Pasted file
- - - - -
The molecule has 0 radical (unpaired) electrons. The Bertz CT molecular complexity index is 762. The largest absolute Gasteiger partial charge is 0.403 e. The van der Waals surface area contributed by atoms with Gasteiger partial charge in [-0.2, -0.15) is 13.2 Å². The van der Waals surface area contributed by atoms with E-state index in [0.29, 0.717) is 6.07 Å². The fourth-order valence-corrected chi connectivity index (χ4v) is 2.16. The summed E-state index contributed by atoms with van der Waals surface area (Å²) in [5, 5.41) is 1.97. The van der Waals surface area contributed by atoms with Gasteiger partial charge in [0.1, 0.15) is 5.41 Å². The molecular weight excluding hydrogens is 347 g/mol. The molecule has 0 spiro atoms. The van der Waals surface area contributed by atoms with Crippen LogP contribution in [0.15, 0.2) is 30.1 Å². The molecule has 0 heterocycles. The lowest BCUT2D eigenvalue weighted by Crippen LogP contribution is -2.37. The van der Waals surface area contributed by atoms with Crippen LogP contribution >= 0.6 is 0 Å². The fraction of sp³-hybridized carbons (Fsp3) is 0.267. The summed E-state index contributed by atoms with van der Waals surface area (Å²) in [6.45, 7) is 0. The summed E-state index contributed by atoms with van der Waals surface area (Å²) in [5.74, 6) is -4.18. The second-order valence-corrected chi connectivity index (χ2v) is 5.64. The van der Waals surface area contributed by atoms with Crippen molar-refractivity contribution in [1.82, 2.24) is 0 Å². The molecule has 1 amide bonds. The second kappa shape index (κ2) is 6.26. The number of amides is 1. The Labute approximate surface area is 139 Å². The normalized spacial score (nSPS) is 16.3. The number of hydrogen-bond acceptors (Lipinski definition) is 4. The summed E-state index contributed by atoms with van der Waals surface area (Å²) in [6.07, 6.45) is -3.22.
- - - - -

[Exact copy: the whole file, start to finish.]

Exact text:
The molecule has 0 radical (unpaired) electrons. The Bertz CT molecular complexity index is 762. The largest absolute Gasteiger partial charge is 0.403 e. The van der Waals surface area contributed by atoms with Gasteiger partial charge in [-0.2, -0.15) is 13.2 Å². The van der Waals surface area contributed by atoms with E-state index in [0.29, 0.717) is 6.07 Å². The fourth-order valence-corrected chi connectivity index (χ4v) is 2.16. The summed E-state index contributed by atoms with van der Waals surface area (Å²) in [5, 5.41) is 1.97. The van der Waals surface area contributed by atoms with Gasteiger partial charge in [0.1, 0.15) is 5.41 Å². The molecular weight excluding hydrogens is 347 g/mol. The molecule has 0 spiro atoms. The van der Waals surface area contributed by atoms with Crippen LogP contribution in [0.15, 0.2) is 30.1 Å². The molecule has 0 heterocycles. The lowest BCUT2D eigenvalue weighted by Crippen LogP contribution is -2.37. The van der Waals surface area contributed by atoms with Crippen LogP contribution >= 0.6 is 0 Å². The fraction of sp³-hybridized carbons (Fsp3) is 0.267. The summed E-state index contributed by atoms with van der Waals surface area (Å²) in [6.45, 7) is 0. The summed E-state index contributed by atoms with van der Waals surface area (Å²) in [5.74, 6) is -4.18. The second-order valence-corrected chi connectivity index (χ2v) is 5.64. The van der Waals surface area contributed by atoms with Crippen molar-refractivity contribution in [1.82, 2.24) is 0 Å². The molecule has 1 amide bonds. The second kappa shape index (κ2) is 6.26. The number of amides is 1. The Labute approximate surface area is 139 Å². The normalized spacial score (nSPS) is 16.3. The number of hydrogen-bond acceptors (Lipinski definition) is 4. The summed E-state index contributed by atoms with van der Waals surface area (Å²) in [6.07, 6.45) is -3.22.